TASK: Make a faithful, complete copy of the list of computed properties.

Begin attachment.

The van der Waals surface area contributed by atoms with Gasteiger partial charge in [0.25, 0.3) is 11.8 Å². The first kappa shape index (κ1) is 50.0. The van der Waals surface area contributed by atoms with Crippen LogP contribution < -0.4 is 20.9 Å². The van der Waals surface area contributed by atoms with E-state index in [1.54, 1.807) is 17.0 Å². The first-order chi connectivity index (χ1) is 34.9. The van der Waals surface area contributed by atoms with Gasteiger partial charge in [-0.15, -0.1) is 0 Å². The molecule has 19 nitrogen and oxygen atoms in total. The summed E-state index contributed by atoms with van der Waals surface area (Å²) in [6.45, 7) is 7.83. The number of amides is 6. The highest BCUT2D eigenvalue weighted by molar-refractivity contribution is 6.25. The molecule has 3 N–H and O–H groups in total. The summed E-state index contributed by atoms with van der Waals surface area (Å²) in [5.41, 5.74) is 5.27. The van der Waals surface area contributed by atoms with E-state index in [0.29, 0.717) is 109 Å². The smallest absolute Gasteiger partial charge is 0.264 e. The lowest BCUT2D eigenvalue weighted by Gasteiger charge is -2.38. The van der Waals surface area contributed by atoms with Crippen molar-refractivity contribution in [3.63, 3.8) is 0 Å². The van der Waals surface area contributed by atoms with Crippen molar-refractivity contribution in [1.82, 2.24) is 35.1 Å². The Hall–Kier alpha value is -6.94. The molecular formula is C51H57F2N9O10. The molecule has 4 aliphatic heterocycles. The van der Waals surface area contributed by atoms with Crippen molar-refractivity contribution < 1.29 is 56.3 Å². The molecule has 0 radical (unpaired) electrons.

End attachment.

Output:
The van der Waals surface area contributed by atoms with Gasteiger partial charge in [0.25, 0.3) is 11.8 Å². The first kappa shape index (κ1) is 50.0. The van der Waals surface area contributed by atoms with Crippen LogP contribution < -0.4 is 20.9 Å². The van der Waals surface area contributed by atoms with E-state index in [1.54, 1.807) is 17.0 Å². The first-order chi connectivity index (χ1) is 34.9. The van der Waals surface area contributed by atoms with Gasteiger partial charge in [-0.15, -0.1) is 0 Å². The molecule has 19 nitrogen and oxygen atoms in total. The summed E-state index contributed by atoms with van der Waals surface area (Å²) in [6.45, 7) is 7.83. The number of amides is 6. The highest BCUT2D eigenvalue weighted by molar-refractivity contribution is 6.25. The molecule has 3 N–H and O–H groups in total. The summed E-state index contributed by atoms with van der Waals surface area (Å²) in [5.41, 5.74) is 5.27. The van der Waals surface area contributed by atoms with E-state index in [0.29, 0.717) is 109 Å². The smallest absolute Gasteiger partial charge is 0.264 e. The lowest BCUT2D eigenvalue weighted by Gasteiger charge is -2.38. The van der Waals surface area contributed by atoms with Crippen molar-refractivity contribution in [3.63, 3.8) is 0 Å². The van der Waals surface area contributed by atoms with Crippen molar-refractivity contribution in [1.82, 2.24) is 35.1 Å². The Hall–Kier alpha value is -6.94. The molecular formula is C51H57F2N9O10. The molecule has 4 aliphatic heterocycles. The van der Waals surface area contributed by atoms with Crippen molar-refractivity contribution < 1.29 is 56.3 Å². The molecule has 0 radical (unpaired) electrons.